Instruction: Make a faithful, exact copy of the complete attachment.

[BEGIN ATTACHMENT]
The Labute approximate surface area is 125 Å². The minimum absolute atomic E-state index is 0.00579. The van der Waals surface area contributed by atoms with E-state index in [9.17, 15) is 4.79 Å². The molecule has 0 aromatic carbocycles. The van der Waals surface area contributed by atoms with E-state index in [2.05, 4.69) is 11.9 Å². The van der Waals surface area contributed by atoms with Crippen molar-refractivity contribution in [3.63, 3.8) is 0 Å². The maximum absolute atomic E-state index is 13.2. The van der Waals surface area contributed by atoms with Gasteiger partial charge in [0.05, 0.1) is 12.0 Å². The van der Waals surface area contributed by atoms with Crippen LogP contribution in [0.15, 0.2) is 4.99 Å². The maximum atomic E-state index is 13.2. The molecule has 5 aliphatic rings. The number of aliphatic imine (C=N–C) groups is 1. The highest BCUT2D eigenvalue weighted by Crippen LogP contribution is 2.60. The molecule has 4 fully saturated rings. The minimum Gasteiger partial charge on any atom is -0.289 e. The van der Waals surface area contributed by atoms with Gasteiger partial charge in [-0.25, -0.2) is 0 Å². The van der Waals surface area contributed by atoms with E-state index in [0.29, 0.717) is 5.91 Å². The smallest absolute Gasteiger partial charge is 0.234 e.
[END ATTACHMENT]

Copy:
The Labute approximate surface area is 125 Å². The minimum absolute atomic E-state index is 0.00579. The van der Waals surface area contributed by atoms with E-state index in [9.17, 15) is 4.79 Å². The molecule has 0 aromatic carbocycles. The van der Waals surface area contributed by atoms with E-state index in [2.05, 4.69) is 11.9 Å². The van der Waals surface area contributed by atoms with Crippen molar-refractivity contribution in [3.63, 3.8) is 0 Å². The maximum absolute atomic E-state index is 13.2. The van der Waals surface area contributed by atoms with Gasteiger partial charge in [0.05, 0.1) is 12.0 Å². The van der Waals surface area contributed by atoms with Crippen LogP contribution in [0.15, 0.2) is 4.99 Å². The maximum atomic E-state index is 13.2. The molecule has 5 aliphatic rings. The number of aliphatic imine (C=N–C) groups is 1. The highest BCUT2D eigenvalue weighted by Crippen LogP contribution is 2.60. The molecule has 4 fully saturated rings. The minimum Gasteiger partial charge on any atom is -0.289 e. The van der Waals surface area contributed by atoms with Gasteiger partial charge in [-0.25, -0.2) is 0 Å². The van der Waals surface area contributed by atoms with E-state index in [0.29, 0.717) is 5.91 Å². The smallest absolute Gasteiger partial charge is 0.234 e.